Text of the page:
An analysis by the Centre for Research on Energy and Clean Air (CREA) reveals that less than 8% of India’s coal-based power plants have adopted the recommended SO2 emission reduction technology mandated by the Union Ministry of Environment, Forest and Climate Change (MoEF&CC). This raises concerns about the efficacy of measures to control Sulfur Dioxide (SO2) emissions. Notably, India holds the unenviable title of being the world’s largest emitter of SO2, as highlighted in a 2019 Greenpeace study.


GS III: Environment and Ecology

Dimensions of the Article:

  1. Study’s Key Findings on India’s Coal Power Plants
  2. Technologies for SO2 Emission Reduction
  3. Categorization of Power Plants for FGD Installation
  4. Centre for Research on Energy and Clean Air (CREA)

Study’s Key Findings on India’s Coal Power Plants

  • Technology Implementation:
    • Only 16.5 GW of coal plants in India have installed Flue Gas Desulfurization (FGD) and Circulating Fluidised Bed Combustion (CFBC) boilers, equivalent to 5.9 GW.
  • Absence of FGDs:
    • The analysis reveals that a significant 92% of the country’s coal power plants operate without FGDs.
  • Role of Deadline Extensions:
    • The indiscriminate extension of deadlines by MoEF&CC and CPCB, without monitoring progress, has contributed to the lack of emission control in coal-based electricity generation units.
  • Emission Standards Introduction:
    • In 2015, MoEF&CC introduced emission standards regulating PM, SO2, NOx, and Hg emissions.
  • Deadline Extensions History:
    • Multiple extensions have been granted, four times for units in Delhi/NCR and three times for most other units nationwide.
  • Energy Generation Capacity:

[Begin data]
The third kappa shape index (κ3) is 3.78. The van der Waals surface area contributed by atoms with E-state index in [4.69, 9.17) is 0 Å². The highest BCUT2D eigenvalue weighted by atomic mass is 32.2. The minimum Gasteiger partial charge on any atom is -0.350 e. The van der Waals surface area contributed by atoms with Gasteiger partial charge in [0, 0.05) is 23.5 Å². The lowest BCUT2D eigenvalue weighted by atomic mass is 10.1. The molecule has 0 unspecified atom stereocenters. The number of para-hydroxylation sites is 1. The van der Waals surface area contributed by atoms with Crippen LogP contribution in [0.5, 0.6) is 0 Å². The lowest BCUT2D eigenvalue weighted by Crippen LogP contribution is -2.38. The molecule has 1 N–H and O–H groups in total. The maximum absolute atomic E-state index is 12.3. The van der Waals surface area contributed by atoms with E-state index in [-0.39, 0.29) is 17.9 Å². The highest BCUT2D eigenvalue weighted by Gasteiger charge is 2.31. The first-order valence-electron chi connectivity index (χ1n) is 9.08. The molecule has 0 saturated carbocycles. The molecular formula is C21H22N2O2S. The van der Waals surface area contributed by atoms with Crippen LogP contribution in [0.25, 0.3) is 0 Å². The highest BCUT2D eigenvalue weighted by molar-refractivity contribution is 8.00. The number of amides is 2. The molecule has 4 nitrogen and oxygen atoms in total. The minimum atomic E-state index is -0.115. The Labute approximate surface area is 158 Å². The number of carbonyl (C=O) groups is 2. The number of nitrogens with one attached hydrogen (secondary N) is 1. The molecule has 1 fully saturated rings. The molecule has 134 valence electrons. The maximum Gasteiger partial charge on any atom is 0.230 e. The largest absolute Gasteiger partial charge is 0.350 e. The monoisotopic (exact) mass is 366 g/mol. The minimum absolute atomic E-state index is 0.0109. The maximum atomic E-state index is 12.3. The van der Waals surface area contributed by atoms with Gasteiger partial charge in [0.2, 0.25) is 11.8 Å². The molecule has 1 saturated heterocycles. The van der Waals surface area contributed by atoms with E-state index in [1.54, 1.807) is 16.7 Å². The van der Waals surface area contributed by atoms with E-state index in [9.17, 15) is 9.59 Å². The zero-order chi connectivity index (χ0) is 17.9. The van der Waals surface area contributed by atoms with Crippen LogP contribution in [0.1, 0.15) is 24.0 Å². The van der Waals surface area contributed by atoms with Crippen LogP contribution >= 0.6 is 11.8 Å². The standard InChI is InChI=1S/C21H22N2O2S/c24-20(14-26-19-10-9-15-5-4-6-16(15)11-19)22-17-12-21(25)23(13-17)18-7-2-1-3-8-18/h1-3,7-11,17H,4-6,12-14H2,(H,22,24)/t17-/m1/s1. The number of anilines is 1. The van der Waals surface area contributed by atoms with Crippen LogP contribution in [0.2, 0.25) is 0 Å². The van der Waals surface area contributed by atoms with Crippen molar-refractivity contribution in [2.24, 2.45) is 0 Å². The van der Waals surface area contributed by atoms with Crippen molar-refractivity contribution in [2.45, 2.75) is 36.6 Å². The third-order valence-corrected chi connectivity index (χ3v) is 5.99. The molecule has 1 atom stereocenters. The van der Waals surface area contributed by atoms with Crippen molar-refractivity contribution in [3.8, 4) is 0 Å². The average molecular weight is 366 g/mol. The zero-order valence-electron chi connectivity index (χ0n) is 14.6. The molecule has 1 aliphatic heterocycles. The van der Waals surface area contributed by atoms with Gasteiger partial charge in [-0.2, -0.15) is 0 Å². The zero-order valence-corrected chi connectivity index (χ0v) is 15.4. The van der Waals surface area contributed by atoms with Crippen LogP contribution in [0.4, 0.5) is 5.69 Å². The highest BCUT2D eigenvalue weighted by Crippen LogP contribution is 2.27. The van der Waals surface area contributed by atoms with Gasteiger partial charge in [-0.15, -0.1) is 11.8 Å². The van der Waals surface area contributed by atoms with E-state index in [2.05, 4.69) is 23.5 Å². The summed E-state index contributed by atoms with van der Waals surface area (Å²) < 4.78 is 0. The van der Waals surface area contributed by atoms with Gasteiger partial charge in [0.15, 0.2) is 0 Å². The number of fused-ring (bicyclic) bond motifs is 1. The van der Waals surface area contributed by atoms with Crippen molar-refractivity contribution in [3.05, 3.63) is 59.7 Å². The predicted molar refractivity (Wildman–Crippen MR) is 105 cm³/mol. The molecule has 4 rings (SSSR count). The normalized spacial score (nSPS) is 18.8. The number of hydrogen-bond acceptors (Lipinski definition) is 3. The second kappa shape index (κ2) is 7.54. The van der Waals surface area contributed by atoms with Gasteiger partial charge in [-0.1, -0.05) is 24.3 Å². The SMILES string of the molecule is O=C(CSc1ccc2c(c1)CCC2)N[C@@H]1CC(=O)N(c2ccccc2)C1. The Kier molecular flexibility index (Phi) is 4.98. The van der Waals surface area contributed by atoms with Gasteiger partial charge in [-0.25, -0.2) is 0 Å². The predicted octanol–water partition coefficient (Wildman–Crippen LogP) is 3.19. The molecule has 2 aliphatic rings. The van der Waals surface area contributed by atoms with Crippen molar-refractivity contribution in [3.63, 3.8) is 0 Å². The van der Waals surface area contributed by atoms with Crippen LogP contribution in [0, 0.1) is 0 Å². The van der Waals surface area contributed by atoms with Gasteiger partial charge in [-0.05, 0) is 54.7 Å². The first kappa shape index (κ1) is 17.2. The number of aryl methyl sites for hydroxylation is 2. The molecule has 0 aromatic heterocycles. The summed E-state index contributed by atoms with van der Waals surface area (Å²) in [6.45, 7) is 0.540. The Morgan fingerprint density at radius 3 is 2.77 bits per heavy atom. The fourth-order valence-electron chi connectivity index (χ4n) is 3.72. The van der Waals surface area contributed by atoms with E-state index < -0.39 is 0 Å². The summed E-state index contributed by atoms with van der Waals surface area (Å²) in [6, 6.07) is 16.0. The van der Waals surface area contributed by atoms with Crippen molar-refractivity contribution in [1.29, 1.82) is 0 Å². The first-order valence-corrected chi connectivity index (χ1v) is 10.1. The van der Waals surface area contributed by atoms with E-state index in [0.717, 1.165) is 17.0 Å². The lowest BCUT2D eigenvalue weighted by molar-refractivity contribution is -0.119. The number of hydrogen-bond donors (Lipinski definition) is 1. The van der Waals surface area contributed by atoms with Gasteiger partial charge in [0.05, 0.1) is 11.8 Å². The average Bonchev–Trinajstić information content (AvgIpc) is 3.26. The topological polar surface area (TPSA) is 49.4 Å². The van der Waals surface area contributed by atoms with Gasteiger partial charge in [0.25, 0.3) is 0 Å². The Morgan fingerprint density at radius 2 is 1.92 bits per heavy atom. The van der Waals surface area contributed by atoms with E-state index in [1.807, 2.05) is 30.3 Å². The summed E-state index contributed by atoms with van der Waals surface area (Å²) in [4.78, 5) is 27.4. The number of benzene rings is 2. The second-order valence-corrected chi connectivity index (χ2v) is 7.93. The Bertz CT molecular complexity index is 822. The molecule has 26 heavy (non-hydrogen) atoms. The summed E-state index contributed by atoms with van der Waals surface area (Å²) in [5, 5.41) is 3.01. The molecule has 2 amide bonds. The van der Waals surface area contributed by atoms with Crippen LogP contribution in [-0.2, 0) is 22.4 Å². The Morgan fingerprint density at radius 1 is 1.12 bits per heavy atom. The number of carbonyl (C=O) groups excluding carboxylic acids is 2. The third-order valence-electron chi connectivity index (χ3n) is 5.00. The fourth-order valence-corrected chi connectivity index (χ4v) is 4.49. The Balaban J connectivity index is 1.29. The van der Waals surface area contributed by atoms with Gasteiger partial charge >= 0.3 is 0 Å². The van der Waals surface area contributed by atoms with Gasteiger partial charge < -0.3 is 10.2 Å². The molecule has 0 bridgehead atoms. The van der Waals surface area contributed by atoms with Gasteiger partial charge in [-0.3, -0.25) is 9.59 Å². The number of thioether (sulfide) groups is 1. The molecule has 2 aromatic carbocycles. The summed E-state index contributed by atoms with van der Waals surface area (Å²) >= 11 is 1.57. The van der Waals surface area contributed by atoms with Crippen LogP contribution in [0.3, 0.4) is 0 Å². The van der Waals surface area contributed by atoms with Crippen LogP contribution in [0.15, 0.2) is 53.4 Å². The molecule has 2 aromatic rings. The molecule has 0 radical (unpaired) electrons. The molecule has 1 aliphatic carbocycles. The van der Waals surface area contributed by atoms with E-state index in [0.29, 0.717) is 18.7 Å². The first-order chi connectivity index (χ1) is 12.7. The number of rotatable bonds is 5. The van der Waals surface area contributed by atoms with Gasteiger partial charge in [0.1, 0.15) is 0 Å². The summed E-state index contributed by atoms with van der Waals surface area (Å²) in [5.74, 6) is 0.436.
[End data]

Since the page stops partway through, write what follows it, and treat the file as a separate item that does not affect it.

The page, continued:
• India’s installed energy generation capacity is 425 GW, with the thermal sector holding the majority share, including coal (48.6%), gas (5.9%), and lignite (1.6%). Diesel contributes minimally (<0.2%).

Technologies for SO2 Emission Reduction

Flue Gas Desulfurization (FGD):
  • FGD is a process dedicated to eliminating sulphur compounds from the emissions of fossil-fueled power stations.
  • It involves the addition of absorbents to remove up to 95% of sulphur dioxide from flue gas.
  • Flue gas is emitted during the combustion of fossil fuels like coal, oil, natural gas, or wood for heat or power.
Circulating Fluidized Bed Combustion (CFBC):
  • CFBC Boiler is an eco-friendly power facility designed to minimize the release of pollutants like nitrogen oxide and sulphur oxide.
  • It achieves this by simultaneously injecting air and lime during the burning process.
  • Fluidization occurs when pressurized fluid (liquid or gas) passes through a medium, causing solid particles to behave like a fluid under specific conditions. This dynamic state change is known as fluidization.

Categorization of Power Plants for FGD Installation

Geographic Division (2021):

  • In 2021, the MoEF&CC implemented a categorization strategy for coal-based power plants based on their geographical locations, establishing specific deadlines for compliance.
  • Category A: Encompasses coal-power plants within a 10-kilometer radius of the National Capital Region (NCR) and cities with a population exceeding one million.
  • Category B: Includes plants within a 10 km radius of critically polluted areas or non-attainment cities.
  • Category C: Covers the remaining power plants across the country, generally having more extended deadlines.

Centre for Research on Energy and Clean Air (CREA):

  • Role: An independent research organization dedicated to uncovering trends, causes, health impacts, and solutions related to air pollution.
  • Focus: Utilizes scientific data, research, and evidence to support global efforts by governments, companies, and advocacy organizations in transitioning towards cleaner energy and improving air quality.

-Source: Down To Earth


Recently, the World Health Organization (WHO) has released a report titled-The Global Status Report on Road Safety 2023, revealing critical findings and insights regarding road traffic fatalities and safety across the globe.


GS: Government Policies and Interventions

Dimensions of the Article:

  1. Key Highlights of the Road Traffic Deaths Report

Key Highlights of the Road Traffic Deaths Report

Global Trends (2010-2021):
  • Worldwide road traffic deaths decreased by 5% between 2010 and 2021, totaling 1.19 million fatalities annually.
  • 108 UN member nations reported a decline in road traffic deaths during this period.
  • India, however, experienced a 15% increase in fatalities, rising from 1.34 lakh in 2010 to 1.54 lakh in 2021.
Countries Achieving Significant Reductions:
  • Ten countries, including Belarus, Denmark, Japan, and the United Arab Emirates, successfully reduced road traffic deaths by over 50%.